As armed police allegedly sit outside the Ecuadorian Embassy in London where WikiLeaks founder Julian Assange has political asylum, questions remain about why his internet connection was cut on 15 October. And while Assange himself may suspect US involvement, the reality may be more complicated.
Ecuador pressured by the US?
WikiLeaks said Ecuador had cut off Assange’s internet access 15 October after the publication of Hillary Clinton’s Goldman Sachs speeches. This increased suspicions that Ecuador’s centre-left government, which granted Assange asylum in 2012 despite US resistance, now saw the WikiLeaks founder as more and more of a liability. WikiLeaks had previously accused the US of leaning on Ecuador to stop Assange from publishing the emails.
Senior US officials have allegedly told NBC News that ‘a message was conveyed to Ecuador’ to encourage action on Assange, though there had been no undue pressure. But Ecuador insisted on 18 October that it simply didn’t want to intervene in US affairs. It said the internet restriction was only temporary, and would “not prevent the WikiLeaks organization from carrying out its journalistic activities”. It also stressed that it did “not yield to pressure from other states”, and that “the circumstances that led to the granting of [Assange’s] asylum remain”.
In 2010, WikiLeaks drew US anger when it released hundreds of thousands of secret documents on the US-led invasions of Afghanistan and Iraq, followed by millions of diplomatic cables dating back to 1973. While Sweden wants to process Assange for unrelated charges, he sought asylum in the Ecuadorian Embassy because he believes Sweden would extradite him to the US. There, he fears he could face the death penalty because of his association with WikiLeaks.
WikiLeaks and the US elections
According to NBC News, the US believes the WikiLeaks revelations are part of a Russian intelligence operation aimed at undermining its presidential elections. One senior intelligence official said that Washington sees Assange as “a willing participant in the Russian scheme but not an active plotter in it”.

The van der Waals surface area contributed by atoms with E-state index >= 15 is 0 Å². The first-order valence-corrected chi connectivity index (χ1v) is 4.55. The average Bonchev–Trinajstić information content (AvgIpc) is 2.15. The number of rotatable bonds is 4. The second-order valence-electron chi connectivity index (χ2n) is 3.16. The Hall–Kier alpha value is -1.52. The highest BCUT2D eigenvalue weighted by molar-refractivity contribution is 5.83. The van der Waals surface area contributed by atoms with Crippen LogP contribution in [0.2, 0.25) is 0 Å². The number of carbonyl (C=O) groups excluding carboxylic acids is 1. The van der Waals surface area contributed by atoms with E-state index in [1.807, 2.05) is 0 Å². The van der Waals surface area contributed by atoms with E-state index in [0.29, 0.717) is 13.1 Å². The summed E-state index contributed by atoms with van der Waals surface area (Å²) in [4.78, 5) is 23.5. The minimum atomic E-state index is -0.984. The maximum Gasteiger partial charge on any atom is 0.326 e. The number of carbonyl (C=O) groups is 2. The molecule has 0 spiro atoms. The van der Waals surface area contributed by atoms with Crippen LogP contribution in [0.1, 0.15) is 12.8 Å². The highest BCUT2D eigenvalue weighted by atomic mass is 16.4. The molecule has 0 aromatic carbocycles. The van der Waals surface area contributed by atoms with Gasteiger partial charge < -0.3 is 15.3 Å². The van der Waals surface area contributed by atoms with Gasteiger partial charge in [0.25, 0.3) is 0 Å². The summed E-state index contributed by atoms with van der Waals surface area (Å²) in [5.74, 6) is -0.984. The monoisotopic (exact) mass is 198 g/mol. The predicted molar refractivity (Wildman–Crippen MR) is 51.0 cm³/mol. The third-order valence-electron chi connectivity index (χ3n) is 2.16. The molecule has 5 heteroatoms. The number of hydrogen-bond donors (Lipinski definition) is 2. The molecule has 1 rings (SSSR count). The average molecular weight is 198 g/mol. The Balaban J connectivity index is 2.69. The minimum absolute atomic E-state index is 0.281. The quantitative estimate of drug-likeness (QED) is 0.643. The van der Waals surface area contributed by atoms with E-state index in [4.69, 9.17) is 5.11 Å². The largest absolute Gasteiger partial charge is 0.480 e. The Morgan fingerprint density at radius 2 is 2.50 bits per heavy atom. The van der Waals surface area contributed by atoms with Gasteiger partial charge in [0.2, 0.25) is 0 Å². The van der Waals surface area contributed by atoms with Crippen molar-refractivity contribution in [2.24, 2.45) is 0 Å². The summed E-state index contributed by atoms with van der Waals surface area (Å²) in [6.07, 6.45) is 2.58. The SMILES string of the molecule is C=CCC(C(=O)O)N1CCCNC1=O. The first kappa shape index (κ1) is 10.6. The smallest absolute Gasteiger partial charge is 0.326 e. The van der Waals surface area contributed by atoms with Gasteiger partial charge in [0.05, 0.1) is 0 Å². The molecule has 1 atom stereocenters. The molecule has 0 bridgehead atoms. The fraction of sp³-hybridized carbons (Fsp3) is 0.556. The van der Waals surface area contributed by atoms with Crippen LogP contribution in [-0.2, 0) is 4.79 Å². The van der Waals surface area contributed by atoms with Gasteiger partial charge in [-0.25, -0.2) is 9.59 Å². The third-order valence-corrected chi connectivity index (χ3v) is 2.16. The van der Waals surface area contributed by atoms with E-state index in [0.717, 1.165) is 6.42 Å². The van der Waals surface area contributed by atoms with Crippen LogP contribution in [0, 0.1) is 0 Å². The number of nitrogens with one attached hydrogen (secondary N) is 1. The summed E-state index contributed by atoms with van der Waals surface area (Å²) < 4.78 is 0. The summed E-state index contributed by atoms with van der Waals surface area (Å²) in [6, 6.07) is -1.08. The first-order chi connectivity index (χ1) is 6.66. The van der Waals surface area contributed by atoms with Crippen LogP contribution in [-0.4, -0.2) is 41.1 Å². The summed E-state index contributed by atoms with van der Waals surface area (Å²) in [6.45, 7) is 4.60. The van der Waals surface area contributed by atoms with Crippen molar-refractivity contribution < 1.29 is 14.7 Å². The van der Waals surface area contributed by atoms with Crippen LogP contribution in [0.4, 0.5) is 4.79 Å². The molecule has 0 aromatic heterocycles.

While the Podesta emails haven’t dropped many fresh bombshells, they have provided a much clearer picture of who Hillary Clinton is as a politician. They reveal her questionable relationship with powerful Wall Street interests and wealthy campaign contributors; her flexibility and responsiveness to outside groups; her yearning for the era when the US could secretly intervene abroad without anyone finding out; and how the Clinton Foundation has ties with controversial groups and states.
All of that could be dangerous for Clinton’s presidential campaign.
Ecuador’s centre-left government has significantly reduced poverty and inequality in the last ten years. And the US has not always looked on that political process favourably. In part, that was due to President Rafael Correa’s decision to close America’s military base in Ecuador in 2009, and the expulsion of the US ambassador two years later.
But today, with right-wing forces on the rise in South America, Correa’s government has fewer regional allies. And with presidential elections coming up in Ecuador, there is also political uncertainty at home. This is all combined with economic difficulties as a result of low oil prices, a strong dollar, and April’s devastating earthquake.
In the interests of ensuring a peaceful transition of power and avoiding the destabilisation efforts in neighbouring countries, the Ecuadorian government is probably very wary of siding with Russia in a brewing conflict with the US. For this reason, Ecuador has been extending an olive branch to the US. Most recently, that included hosting a US trade delegation in efforts to deepen commercial ties.
Assange restrictions as an olive branch?
Former Ecuadorian Foreign Minister Mauricio Gandara insists that “Assange has inserted Ecuador in the U.S. presidential campaign and exposed it to retaliation in case Clinton wins”. Political analyst Santiago Basabe, meanwhile, says the costs of hosting Assange are “growing bigger now because they involve questions of U.S. national security, its tense relations with Russia and the presidential elections”.
But Ecuador is not yet backing out of its commitments to Assange. Nor is it shying away from the WikiLeaks revelations. Instead, it seems much more likely that the focus of its careful positioning is to avoid antagonising the US rather than to protect Clinton. Although Correa has spoken recently about his “personal appreciation” for Clinton, he has also suggested that “primitive policies” like Trump’s could actually revitalise the Latin American left – which would benefit his governing coalition. So it’s unlikely that the restrictions on Assange were all about Clinton.
New York University economics professor Dan Altman perhaps sums the situation up best. Ecuador’s decision to restrict Assange’s internet access, he says, was simply a “costless olive branch” to the US that could pave the way for better bilateral relations at a very difficult time.
Whatever the reasons, however, it’s now very clear that Assange’s leaks are not only affecting Hillary Clinton’s presidential campaign; they also risk affecting the internal politics of the nation which has granted him asylum.
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